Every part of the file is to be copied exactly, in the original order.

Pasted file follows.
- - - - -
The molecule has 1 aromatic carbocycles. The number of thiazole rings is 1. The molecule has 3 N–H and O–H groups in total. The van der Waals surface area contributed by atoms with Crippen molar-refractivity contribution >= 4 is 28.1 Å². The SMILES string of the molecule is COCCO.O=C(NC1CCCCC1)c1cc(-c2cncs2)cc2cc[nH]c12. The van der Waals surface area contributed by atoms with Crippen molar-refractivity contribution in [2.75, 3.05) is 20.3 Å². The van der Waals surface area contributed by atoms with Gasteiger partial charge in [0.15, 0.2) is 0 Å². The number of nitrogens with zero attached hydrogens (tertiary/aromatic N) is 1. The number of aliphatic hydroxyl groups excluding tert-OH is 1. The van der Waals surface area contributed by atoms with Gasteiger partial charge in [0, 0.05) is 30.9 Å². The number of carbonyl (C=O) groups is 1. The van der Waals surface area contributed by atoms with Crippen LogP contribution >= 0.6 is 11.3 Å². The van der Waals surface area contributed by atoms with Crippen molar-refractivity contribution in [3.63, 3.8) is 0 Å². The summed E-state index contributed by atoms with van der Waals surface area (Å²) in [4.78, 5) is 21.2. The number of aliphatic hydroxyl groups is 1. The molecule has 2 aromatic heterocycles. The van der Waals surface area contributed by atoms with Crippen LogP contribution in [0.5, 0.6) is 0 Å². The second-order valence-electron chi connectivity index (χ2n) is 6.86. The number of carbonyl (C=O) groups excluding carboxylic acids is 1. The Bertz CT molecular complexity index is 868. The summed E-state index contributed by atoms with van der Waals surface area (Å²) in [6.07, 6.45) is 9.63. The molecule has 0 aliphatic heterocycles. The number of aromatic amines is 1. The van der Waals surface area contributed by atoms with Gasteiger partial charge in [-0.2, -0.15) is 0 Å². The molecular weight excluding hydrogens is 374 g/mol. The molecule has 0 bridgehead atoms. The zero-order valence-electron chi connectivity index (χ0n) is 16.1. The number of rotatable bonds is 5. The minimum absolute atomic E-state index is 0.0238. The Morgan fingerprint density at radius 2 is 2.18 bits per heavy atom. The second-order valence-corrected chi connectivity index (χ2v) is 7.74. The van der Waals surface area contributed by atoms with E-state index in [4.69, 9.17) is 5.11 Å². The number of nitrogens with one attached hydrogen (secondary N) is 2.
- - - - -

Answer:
The molecule has 1 aromatic carbocycles. The number of thiazole rings is 1. The molecule has 3 N–H and O–H groups in total. The van der Waals surface area contributed by atoms with Crippen molar-refractivity contribution >= 4 is 28.1 Å². The SMILES string of the molecule is COCCO.O=C(NC1CCCCC1)c1cc(-c2cncs2)cc2cc[nH]c12. The van der Waals surface area contributed by atoms with Crippen molar-refractivity contribution in [2.75, 3.05) is 20.3 Å². The van der Waals surface area contributed by atoms with Gasteiger partial charge in [0.15, 0.2) is 0 Å². The number of nitrogens with zero attached hydrogens (tertiary/aromatic N) is 1. The number of aliphatic hydroxyl groups excluding tert-OH is 1. The van der Waals surface area contributed by atoms with Gasteiger partial charge in [0, 0.05) is 30.9 Å². The number of carbonyl (C=O) groups is 1. The van der Waals surface area contributed by atoms with Crippen LogP contribution >= 0.6 is 11.3 Å². The van der Waals surface area contributed by atoms with Crippen molar-refractivity contribution in [3.63, 3.8) is 0 Å². The summed E-state index contributed by atoms with van der Waals surface area (Å²) in [4.78, 5) is 21.2. The number of aliphatic hydroxyl groups is 1. The molecule has 2 aromatic heterocycles. The van der Waals surface area contributed by atoms with Crippen LogP contribution in [0.5, 0.6) is 0 Å². The second-order valence-electron chi connectivity index (χ2n) is 6.86. The number of carbonyl (C=O) groups excluding carboxylic acids is 1. The Bertz CT molecular complexity index is 868. The summed E-state index contributed by atoms with van der Waals surface area (Å²) in [6.07, 6.45) is 9.63. The molecule has 0 aliphatic heterocycles. The number of aromatic amines is 1. The van der Waals surface area contributed by atoms with Gasteiger partial charge in [-0.2, -0.15) is 0 Å². The molecular weight excluding hydrogens is 374 g/mol. The molecule has 0 bridgehead atoms. The zero-order valence-electron chi connectivity index (χ0n) is 16.1. The number of rotatable bonds is 5. The minimum absolute atomic E-state index is 0.0238. The Morgan fingerprint density at radius 2 is 2.18 bits per heavy atom. The second-order valence-corrected chi connectivity index (χ2v) is 7.74. The van der Waals surface area contributed by atoms with E-state index in [4.69, 9.17) is 5.11 Å². The number of nitrogens with one attached hydrogen (secondary N) is 2.